Spring Chores are Beginning

Mailbox

First up on my spring chores list was to replace the mailbox post.

I’ve considered writing a rant post about the county plow that took it out this winter, but really, I’m not mad at the plow driver, I’m certain it’s difficult to avoid taking out mailboxes. Especially when the snow was as heavy as it was this year, and they’re constantly trying to get it pushed as far back from the road as they can.

new mailbox post north view

New post, looking south

What’s infuriating is the hassle Kristen was given when she called about it, and the person on the phone just brushed her off.

There is no doubt whatsoever that it was hit.  The post snapped in 2 different places.  The mailbox itself was hardly touched, one little dent, probably where the blade hit the supporting post.  So much so that I just mounted the old mailbox to the new post.  The only issue with the mailbox is that it is old, and a bit rusted, and the door hinges are degrading to the point where it needs to be replaced.

Enough, I really don’t want to rant about it.  The good news is, now that the ground has thawed, I was finally able to get a new one in.

Dog House

No picture for this one, but I’ve moved the dog house back off the deck.

The dog house is actually an old deer blind that’s been modified to be a mobile shelter for Altana.  I simply added some wheels, similar to what’s on the hoop coop, so I can push it to wherever it’s needed to be.  It will likely also do duty as a goat shelter, once we’ve gotten our goats, but that’s as it should be, as Altana is supposed to bond with the goats and be their guardian.

Chickens

I need to start disassembling what I added to the greenhouse, and move the chickens, and their nesting boxes back into the hoop-coop, now that the snow has melted.

egg in nest box

Egg, and fake eggs (golfballs) in nest box

Hopefully the move won’t impede the egg production, which has finally started.  Currently getting about 4 eggs / day.  According to what we’ve read, for our flock we are expecting peak production to be about 14 eggs / day.  That will be just enough for us.

Which brings me to my next topic.

Chicks

I believe Kristen mentioned it in a recent post, but I’ll say it again, we picked up 26 Plymouth Barred Rocks during a recent trip to TSC in Cadillac.  We had already planned on ordering some from the same hatchery where we got out Buff Orpingtons last year, but, at $.99 ea, compared to the $2 ea from the hatchery, it was too good a bargain to pass up.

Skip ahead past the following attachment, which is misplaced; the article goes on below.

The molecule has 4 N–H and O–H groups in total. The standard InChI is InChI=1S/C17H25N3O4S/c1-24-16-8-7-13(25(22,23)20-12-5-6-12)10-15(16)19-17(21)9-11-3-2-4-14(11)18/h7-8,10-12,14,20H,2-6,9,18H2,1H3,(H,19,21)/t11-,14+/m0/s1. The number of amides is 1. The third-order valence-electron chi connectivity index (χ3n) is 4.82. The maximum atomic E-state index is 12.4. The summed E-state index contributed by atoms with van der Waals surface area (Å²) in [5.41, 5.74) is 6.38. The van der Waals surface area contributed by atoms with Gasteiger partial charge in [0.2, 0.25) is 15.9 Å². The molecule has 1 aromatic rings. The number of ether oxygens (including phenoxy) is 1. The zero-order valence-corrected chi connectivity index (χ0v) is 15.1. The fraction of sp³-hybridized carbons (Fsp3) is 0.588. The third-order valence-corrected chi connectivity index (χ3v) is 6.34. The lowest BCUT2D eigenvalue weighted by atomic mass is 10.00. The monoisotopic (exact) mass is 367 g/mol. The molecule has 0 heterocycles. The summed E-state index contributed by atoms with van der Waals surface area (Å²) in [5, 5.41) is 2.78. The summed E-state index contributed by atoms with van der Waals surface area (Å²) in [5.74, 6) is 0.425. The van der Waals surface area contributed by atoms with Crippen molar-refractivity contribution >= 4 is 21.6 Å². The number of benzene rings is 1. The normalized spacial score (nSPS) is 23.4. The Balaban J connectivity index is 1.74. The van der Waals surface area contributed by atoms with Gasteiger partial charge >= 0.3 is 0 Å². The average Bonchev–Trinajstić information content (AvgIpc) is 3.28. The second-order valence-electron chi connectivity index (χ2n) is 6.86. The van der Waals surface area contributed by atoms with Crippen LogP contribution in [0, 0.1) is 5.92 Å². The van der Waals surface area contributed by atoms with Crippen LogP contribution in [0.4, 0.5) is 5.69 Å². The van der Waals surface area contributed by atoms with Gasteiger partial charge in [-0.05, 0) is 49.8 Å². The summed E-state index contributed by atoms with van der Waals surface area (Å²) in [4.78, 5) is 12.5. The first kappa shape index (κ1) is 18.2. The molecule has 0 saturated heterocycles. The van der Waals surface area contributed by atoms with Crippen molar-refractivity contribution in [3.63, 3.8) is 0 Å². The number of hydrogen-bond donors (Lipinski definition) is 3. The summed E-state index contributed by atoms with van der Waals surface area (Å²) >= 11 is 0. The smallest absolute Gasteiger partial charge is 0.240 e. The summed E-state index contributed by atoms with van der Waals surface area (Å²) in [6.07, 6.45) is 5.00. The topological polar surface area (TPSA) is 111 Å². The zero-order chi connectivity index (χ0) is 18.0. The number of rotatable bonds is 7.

plymouth barred rock chicks

Plymouth barred rock chicks in brooder with heat lamp

Sadly, we have already lost 2 chicks.  Not completely unexpected.  We were surprised and blessed last year not to lose any. Still, a good deal as long as we don’t lose many more.

Once these chicks have matured enough, and gone through a quarantine period, we’ll likely allow the flocks to combine.  I have the idea of allowing them to cross in the hopes of getting a hardy Windy Woods hybrid.  As we don’t plan on showing these birds or anything, it can only strengthen our flock.  Who knows, if I get good at this, maybe you’ll read of the hardy dual purpose Windy Woods breed in 25 years or so. ;-)

Straw

Caravan load of straw

Caravan loaded with straw

I’m sure you’ve seen the straw in several of these pictures.  That brings me to my last chore, that I need to take care of sometime this week, I need to go get as much straw as we can afford from the farmer we’ve used, now that Mochi can be used again, and I can go collect some with the trailer and not loading it into the back of the van.

We’ve found the straw too useful to not get more.

Ideally, I would love for some local tree trimming company to dispose of some unwanted wood chips on our land, but straw will work too in a pinch.  The only down side to this straw is that it does have seeds mixed in (buckwheat straw).  However, I’m not overly concerned if we start getting some wild buckwheat growing too.  Anything to help choke out the knapweed.

Together Time

I’ve been wanting to write about homeschooling somewhere and Scott said he didn’t mind if I put it here.  So you’ll probably get some non-farm related babble here, unless a school project happens to involve the farm (and many do ;) )  Side note: many pics at the end of this post :D

Tweaks and Changes

I hesitate to give a dramatic title because the changes I’m making are big, but then again, they’re not.  I still feel satisfied with the curriculum choices I’ve made over the past few years.  We’ll keep using that, for the most part.  I’ve just decided that I need to be more involved with the kids, in a sense, and that we need to go deeper into some things. [Continue reading...]